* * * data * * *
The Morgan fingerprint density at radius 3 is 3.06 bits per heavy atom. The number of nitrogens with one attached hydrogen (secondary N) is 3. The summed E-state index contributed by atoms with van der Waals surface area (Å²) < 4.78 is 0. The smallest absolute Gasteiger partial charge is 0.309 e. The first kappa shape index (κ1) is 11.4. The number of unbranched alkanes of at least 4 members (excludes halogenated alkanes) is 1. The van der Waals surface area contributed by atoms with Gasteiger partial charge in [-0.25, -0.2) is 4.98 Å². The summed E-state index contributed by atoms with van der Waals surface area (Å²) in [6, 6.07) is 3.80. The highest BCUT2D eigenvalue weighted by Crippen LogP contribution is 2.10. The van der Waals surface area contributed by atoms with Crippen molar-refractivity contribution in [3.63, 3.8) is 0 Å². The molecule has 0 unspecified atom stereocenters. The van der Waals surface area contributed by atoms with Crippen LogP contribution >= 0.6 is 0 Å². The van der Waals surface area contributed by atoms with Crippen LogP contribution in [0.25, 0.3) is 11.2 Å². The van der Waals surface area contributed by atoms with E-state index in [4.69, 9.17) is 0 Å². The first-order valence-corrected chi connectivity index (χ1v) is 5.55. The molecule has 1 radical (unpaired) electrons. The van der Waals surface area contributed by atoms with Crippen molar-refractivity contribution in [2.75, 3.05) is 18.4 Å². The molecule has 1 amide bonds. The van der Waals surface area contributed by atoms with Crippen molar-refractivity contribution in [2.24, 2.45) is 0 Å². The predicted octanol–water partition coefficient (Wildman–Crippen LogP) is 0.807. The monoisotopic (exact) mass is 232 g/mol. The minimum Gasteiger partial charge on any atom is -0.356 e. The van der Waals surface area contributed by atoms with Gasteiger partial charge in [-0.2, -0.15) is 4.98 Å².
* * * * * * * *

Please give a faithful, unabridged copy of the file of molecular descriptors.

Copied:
The Morgan fingerprint density at radius 3 is 3.06 bits per heavy atom. The number of nitrogens with one attached hydrogen (secondary N) is 3. The summed E-state index contributed by atoms with van der Waals surface area (Å²) < 4.78 is 0. The smallest absolute Gasteiger partial charge is 0.309 e. The first kappa shape index (κ1) is 11.4. The number of unbranched alkanes of at least 4 members (excludes halogenated alkanes) is 1. The van der Waals surface area contributed by atoms with Gasteiger partial charge in [-0.25, -0.2) is 4.98 Å². The summed E-state index contributed by atoms with van der Waals surface area (Å²) in [6, 6.07) is 3.80. The highest BCUT2D eigenvalue weighted by Crippen LogP contribution is 2.10. The van der Waals surface area contributed by atoms with Crippen molar-refractivity contribution in [3.63, 3.8) is 0 Å². The molecule has 0 unspecified atom stereocenters. The van der Waals surface area contributed by atoms with Crippen LogP contribution >= 0.6 is 0 Å². The van der Waals surface area contributed by atoms with Crippen LogP contribution in [0.25, 0.3) is 11.2 Å². The van der Waals surface area contributed by atoms with E-state index in [4.69, 9.17) is 0 Å². The first-order valence-corrected chi connectivity index (χ1v) is 5.55. The molecule has 1 radical (unpaired) electrons. The van der Waals surface area contributed by atoms with Crippen molar-refractivity contribution in [2.75, 3.05) is 18.4 Å². The molecule has 1 amide bonds. The van der Waals surface area contributed by atoms with Crippen molar-refractivity contribution in [2.24, 2.45) is 0 Å². The predicted octanol–water partition coefficient (Wildman–Crippen LogP) is 0.807. The monoisotopic (exact) mass is 232 g/mol. The minimum Gasteiger partial charge on any atom is -0.356 e. The van der Waals surface area contributed by atoms with Gasteiger partial charge in [-0.2, -0.15) is 4.98 Å².